Tolerance

(4,834 words)

Author(s): Cancik-Lindemaier, Hildegard (Tübingen) | Eder, Walter (Berlin) | Fitschen, Klaus (Kiel) | Hollender, Elisabeth (Cologne) | Toral-Niehoff, Isabel (Freiburg)
I. Terminology and philosophy [German version] A. Modern concept The general modern meaning of the word 'tolerance' is the readiness of individuals, groups or states to permit the opinions, ways of life and philosophical and religious convictions of others to 'have validity' alongside their own. Today, the meaning of the word ranges from 'sufferance' (e.g. in the sense of constitutional law: the sufferance of immigrants, diverse confessions, religions) to the emphatic affirmation of the 'different' pheno…

Tunes

(381 words)

Author(s): Huß, Werner (Bamberg) | Toral-Niehoff, Isabel (Freiburg)
(Τύνης/ Týnēs). [German version] I. Location, Punic to Roman period Libyan city in Africa proconsularis (Africa 3.; Str. 17,3,16; Tab. Peut. 5,5), 15 km south-west of Carthage, the modern Tunis. First mentioned in conjunction with the uprising of allied troops against Carthage in 396 BC (Diod. Sic. 14,77,3). In 310 BC, the city served Agathocles[2] as a base for his attack on Carthage [1. 190-193], and similarly in 256 BC during the First Punic War the Roman consul Atilius [I 21] Regulus [1. 235-237]. In …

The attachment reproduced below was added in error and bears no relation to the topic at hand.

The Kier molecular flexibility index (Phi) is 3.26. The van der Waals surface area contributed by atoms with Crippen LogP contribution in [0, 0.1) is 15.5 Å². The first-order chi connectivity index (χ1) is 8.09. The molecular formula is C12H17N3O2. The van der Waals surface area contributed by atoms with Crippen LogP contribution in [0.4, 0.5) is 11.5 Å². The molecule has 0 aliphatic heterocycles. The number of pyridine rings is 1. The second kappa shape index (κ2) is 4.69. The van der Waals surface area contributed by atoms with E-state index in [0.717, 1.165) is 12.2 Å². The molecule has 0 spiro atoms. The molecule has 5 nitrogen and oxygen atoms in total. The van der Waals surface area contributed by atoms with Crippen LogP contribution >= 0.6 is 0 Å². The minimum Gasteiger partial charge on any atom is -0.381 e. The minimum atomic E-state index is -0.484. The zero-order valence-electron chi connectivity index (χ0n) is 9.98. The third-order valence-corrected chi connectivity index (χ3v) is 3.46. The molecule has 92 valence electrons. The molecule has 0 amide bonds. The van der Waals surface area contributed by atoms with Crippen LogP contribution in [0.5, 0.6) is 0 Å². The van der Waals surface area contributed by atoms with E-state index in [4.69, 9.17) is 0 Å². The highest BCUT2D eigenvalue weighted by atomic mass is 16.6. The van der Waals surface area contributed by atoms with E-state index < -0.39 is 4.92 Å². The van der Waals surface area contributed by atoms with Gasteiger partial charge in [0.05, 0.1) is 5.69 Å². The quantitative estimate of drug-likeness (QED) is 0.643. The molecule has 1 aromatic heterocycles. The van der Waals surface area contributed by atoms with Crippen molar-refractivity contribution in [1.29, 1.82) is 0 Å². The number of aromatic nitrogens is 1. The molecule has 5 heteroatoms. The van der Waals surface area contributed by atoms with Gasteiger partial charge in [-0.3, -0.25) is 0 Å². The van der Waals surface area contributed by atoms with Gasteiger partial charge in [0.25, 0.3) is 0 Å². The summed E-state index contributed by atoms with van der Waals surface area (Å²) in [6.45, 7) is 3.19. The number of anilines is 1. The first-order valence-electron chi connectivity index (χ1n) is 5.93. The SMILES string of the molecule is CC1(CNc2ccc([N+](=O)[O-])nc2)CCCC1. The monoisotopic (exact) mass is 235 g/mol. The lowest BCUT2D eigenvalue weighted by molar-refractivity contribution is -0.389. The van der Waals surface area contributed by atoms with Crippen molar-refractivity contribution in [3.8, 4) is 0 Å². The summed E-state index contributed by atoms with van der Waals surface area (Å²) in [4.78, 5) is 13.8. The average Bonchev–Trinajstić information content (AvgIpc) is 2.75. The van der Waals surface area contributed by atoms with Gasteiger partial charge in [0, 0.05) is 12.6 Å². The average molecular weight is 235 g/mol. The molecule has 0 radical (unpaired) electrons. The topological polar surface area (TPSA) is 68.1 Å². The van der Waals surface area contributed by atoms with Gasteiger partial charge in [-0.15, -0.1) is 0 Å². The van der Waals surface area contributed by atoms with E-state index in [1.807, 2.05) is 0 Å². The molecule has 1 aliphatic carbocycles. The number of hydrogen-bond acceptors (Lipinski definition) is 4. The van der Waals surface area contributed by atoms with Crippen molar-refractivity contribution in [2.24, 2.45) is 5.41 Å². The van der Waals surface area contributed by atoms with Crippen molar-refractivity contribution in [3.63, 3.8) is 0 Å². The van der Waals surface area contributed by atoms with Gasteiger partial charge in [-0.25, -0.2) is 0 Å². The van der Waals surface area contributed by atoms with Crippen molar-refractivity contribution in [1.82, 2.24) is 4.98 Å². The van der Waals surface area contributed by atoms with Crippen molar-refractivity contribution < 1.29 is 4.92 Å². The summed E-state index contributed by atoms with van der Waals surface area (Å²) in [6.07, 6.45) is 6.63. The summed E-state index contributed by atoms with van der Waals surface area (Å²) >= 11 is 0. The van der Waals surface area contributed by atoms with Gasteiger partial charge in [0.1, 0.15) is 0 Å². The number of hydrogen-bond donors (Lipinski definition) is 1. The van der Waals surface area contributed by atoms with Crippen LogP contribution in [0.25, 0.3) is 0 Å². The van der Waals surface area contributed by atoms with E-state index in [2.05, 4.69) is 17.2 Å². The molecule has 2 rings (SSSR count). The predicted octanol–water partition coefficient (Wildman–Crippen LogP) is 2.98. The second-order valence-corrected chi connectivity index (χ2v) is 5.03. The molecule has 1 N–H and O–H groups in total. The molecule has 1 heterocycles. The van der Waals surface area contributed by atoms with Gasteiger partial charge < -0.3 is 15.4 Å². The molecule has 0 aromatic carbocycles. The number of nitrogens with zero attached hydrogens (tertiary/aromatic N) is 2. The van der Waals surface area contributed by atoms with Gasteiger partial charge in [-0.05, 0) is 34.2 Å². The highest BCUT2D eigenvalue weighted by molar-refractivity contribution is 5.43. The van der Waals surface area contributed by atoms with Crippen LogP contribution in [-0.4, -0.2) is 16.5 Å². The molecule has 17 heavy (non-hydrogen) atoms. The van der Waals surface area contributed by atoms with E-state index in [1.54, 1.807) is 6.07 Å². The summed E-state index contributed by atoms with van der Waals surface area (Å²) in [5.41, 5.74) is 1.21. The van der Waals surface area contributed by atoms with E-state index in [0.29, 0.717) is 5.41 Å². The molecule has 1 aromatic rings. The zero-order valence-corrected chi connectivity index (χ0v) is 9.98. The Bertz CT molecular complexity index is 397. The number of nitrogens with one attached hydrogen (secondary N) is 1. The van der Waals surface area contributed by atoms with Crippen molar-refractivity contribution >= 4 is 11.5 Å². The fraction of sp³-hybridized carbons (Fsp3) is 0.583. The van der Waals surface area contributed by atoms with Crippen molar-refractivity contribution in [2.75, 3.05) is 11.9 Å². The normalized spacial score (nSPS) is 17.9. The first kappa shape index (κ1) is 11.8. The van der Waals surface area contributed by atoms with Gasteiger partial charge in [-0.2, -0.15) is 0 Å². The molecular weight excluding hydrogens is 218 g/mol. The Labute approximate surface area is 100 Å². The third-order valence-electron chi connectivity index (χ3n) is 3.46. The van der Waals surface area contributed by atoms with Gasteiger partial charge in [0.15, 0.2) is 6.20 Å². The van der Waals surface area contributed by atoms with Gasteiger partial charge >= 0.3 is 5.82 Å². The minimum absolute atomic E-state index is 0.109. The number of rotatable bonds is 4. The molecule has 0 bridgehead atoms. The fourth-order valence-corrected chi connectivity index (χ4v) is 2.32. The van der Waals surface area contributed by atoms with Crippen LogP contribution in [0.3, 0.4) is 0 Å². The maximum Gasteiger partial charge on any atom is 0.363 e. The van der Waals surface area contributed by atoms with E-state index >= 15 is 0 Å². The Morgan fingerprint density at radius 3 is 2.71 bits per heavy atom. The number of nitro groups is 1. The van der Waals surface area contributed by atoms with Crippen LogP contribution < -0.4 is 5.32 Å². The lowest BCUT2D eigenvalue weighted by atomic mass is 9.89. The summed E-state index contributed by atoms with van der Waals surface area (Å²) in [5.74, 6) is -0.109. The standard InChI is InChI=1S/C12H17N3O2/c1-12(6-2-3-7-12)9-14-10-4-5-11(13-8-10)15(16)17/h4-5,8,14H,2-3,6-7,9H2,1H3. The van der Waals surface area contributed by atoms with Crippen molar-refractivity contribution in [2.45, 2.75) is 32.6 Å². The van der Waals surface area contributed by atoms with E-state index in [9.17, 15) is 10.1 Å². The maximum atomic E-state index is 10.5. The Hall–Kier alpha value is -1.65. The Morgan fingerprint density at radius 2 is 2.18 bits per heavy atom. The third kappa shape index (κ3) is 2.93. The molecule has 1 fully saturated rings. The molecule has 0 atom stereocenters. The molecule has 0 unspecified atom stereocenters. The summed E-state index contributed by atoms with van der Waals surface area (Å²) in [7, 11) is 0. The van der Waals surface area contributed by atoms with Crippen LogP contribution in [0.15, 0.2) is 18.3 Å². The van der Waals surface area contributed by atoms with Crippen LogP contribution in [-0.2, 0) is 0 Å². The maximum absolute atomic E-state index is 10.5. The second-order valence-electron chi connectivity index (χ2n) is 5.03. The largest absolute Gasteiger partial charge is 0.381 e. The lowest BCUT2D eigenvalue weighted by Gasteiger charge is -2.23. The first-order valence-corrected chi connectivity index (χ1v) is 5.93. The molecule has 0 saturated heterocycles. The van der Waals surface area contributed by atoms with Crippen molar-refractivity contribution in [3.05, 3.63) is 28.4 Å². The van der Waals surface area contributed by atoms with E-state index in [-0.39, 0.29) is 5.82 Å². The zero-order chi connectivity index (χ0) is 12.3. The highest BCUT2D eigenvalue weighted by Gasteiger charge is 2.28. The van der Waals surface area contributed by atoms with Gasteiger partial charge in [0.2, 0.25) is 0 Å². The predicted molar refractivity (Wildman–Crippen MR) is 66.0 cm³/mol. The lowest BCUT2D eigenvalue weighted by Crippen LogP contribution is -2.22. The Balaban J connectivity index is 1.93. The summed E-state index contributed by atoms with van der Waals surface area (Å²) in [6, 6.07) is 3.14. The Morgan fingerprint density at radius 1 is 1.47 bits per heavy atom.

Ogyris

(59 words)

Author(s): Toral-Niehoff, Isabel (Freiburg)
[German version] (Ὤγυρις; Ṓgyris). Island in the Arabian Sea. Ancient authors reported a monument to Erythras, the eponym of the Red sea, on O. (Deinias FGrH 306 F 7; Steph. Byz. s.v. Ὤ.). Perhaps the island of Maṣīra. Toral-Niehoff, Isabel (Freiburg) Bibliography F. Jacoby, FGrH, Kommentar zu Nearchos FGrH 133 F 1,37,1-4  R.M. Burrell, s.v. Maṣīra, EI2 6, 729a.

Ḥimyar

(138 words)

Author(s): Toral-Niehoff, Isabel (Freiburg)
[German version] (Lat. Homeritae: Plin. HN 32,161). Arab tribe, attested epigraphically from about AD 100. The Ḥ. held the political hegemony in southern Arabia between AD 100 and 590. The centre of their kingdom was  Saphar (in Plin. HN 25,104: Sapphar) on the plateau south of modern Yarīm. From there the Ḥ. gradually conquered the ancient Southern Arabic kingdoms of  Qatabān,  Sabaʾ and  Ḫaḍramauṭ. In the mid-4th cent., Judaism and Christianity began to spread while simultaneously the attempts of the Sassanid and Byzantine empires to influence the Ḥ. kingdom increased (cf.   Leges Ho…